By Erinn Callahan
New Year’s resolutions are often tangible goals — lose 10 pounds, read 30 books, run 5 miles a day.
Mental health goals are more abstract, but equally important, and perhaps never more so than during the hustle and bustle of the holiday season, local mental health professionals say.
With its financial expectations, endless string of social commitments, and the pressure to partake in holiday cheer, the “most wonderful time of the year” can quickly become overwhelming, El Paso County Health Promotion Coordinator Michelle Hewitt said.
“At a time of year often touted as magical, sometimes it can be hard to muster the energy to be able to enjoy it,” El Paso County Public Health officials wrote in “Managing Holiday Stress the Manly Way,” a newsletter reminding residents not to lose sight of self care during an often hectic season.
Lori Jarvis, executive director of the National Alliance on Mental Illness in Colorado Springs, has some simple advice for those addressing their mental health in the new year.
“Pay attention,” Jarvis said. “If you feel like you need some help, you probably do.”
This season can bring certain “triggers” — external events or circumstances that may produce psychiatric symptoms such as anxiety, panic or depression, Jarvis said.
This is especially true for active duty military members who may be spending the holidays away from their family for the first time, she said. However, Jarvis and Hewitt agree acknowledging your feelings, rather than ignoring them, is the first step to taking control of one’s mental health.
“We get so emotionally invested in the holidays and when there is a change, it’s really unsettling,” Jarvis said. “It takes people being willing to acknowledge it, not minimize it.”
Both Hewitt and Jarvis emphasized local resources. One of the newest — and more unique — is Man Therapy, Hewitt said.
A collaboration between Denver-based ad agency Cactus Inc., the Carson J. Spencer Foundation, and the Office of Suicide Prevention at the Colorado Department of Public Health and Environment, Man Therapy is an interactive mental health campaign targeting men 25 to 54 years old, according to www.mantherapy.org.
The website’s advice is packaged in typical “male” humor, Hewitt said, but the tips themselves are gender neutral: Document your feelings in a journal. Throw yourself into a household projects. The site even includes a link to the T-2 mood tracker, a mobile app that allows users to monitor and track their emotional health.
Jarvis recommended the Colorado Crisis Service Hotline for those needing immediate assistance. Callers can dial 1-844-493-8255, or text “TALK” to 38255, to be connected with a crisis counselor or trained professional.
Staffers will determine if an emergency response is necessary, but they also are there to simply lend an ear, Jarvis said.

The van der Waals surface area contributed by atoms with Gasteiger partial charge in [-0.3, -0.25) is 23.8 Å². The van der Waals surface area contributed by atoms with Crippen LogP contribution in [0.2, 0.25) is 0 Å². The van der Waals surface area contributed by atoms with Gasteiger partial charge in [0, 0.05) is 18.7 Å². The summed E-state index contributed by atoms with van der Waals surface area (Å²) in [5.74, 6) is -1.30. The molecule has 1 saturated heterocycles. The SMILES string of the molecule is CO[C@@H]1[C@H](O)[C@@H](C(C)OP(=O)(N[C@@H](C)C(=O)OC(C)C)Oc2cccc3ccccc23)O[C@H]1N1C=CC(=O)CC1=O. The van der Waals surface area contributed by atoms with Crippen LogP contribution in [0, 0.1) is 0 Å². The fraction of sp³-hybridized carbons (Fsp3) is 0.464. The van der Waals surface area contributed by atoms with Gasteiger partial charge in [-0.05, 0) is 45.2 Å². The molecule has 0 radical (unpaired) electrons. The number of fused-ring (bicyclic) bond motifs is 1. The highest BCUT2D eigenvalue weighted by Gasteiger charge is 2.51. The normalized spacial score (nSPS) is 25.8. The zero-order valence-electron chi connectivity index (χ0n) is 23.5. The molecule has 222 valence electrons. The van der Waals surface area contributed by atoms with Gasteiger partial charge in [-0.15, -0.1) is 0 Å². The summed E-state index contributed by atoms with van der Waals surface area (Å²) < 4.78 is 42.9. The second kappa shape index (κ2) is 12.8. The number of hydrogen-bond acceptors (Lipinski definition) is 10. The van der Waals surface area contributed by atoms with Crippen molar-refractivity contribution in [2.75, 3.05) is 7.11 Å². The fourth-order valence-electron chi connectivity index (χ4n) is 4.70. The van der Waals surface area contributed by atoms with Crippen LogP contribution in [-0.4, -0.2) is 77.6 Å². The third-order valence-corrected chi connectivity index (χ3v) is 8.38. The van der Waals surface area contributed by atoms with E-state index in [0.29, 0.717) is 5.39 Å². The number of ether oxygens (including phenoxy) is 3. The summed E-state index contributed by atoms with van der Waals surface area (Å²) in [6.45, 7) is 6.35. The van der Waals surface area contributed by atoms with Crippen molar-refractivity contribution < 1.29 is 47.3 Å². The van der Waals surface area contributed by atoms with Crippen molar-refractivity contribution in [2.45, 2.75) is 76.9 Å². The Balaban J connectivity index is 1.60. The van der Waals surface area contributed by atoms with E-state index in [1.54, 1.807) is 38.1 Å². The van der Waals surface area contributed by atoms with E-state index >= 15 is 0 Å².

“Maybe it’s 2 a.m., or maybe they aren’t too keen on talking to a friend,” she said. “It’s very real time and there for people if they are having a rough time and need to reach out.”
AspenPointe Mental Health also offers walk-in crisis services at two locations in Colorado Springs — 115 S. Parkside Drive and 6071 E. Woodmen Road, Jarvis said.
While people should absolutely utilize these resources during a crisis, finding constructive ways to cope on a day-to-day basis is critical to one’s well-being, Jarvis said.
“Don’t downplay it if you’re feeling significantly depressed,” she said. “If it gets to that point, please do use those services, but think about other kinds of self care.”
Examples include calling a friend, taking a bath, going for a walk or simply setting aside time for yourself each day, Jarvis said.
“Whether it’s watching ESPN or going for a hike, make sure to take time to do the things that make you happy,” El Paso County Public Health officials wrote. “Carving out a little time for yourself can recharge your battery and help you feel more energized.”
Diet and exercise are as essential to mental health as they are to physical health, Hewitt said. In their letter, county public health officials advised adding a few servings of healthy fruits and veggies each day in order to feel your best.
Rest is another key component, Jarvis said. A sleep-deprived person is more susceptible to unwanted emotions, particularly if they already are struggling with mental illness, she said.
“When you’re tired, you’re that much more vulnerable,” Jarvis said. “It’s amazing how much those things do help.”
For those who prefer a more structured approach, NAMI members offer a free 10-session educational program for adults with mental illness who are looking to better understand their condition, as well a 12-week course for those with family members with mental illness, Jarvis said.
The free Family-to-Family program will meet weekly for two and a half hours starting Jan. 24. Anyone interested can call 719-473-8477 or email firstname.lastname@example.org for location information.
“We see a lot of people who start the year by doing NAMI’s program,” Jarvis said. “If you come away from the holidays thinking, ‘Oh my God, I need some coping skills,’ you should sign up.”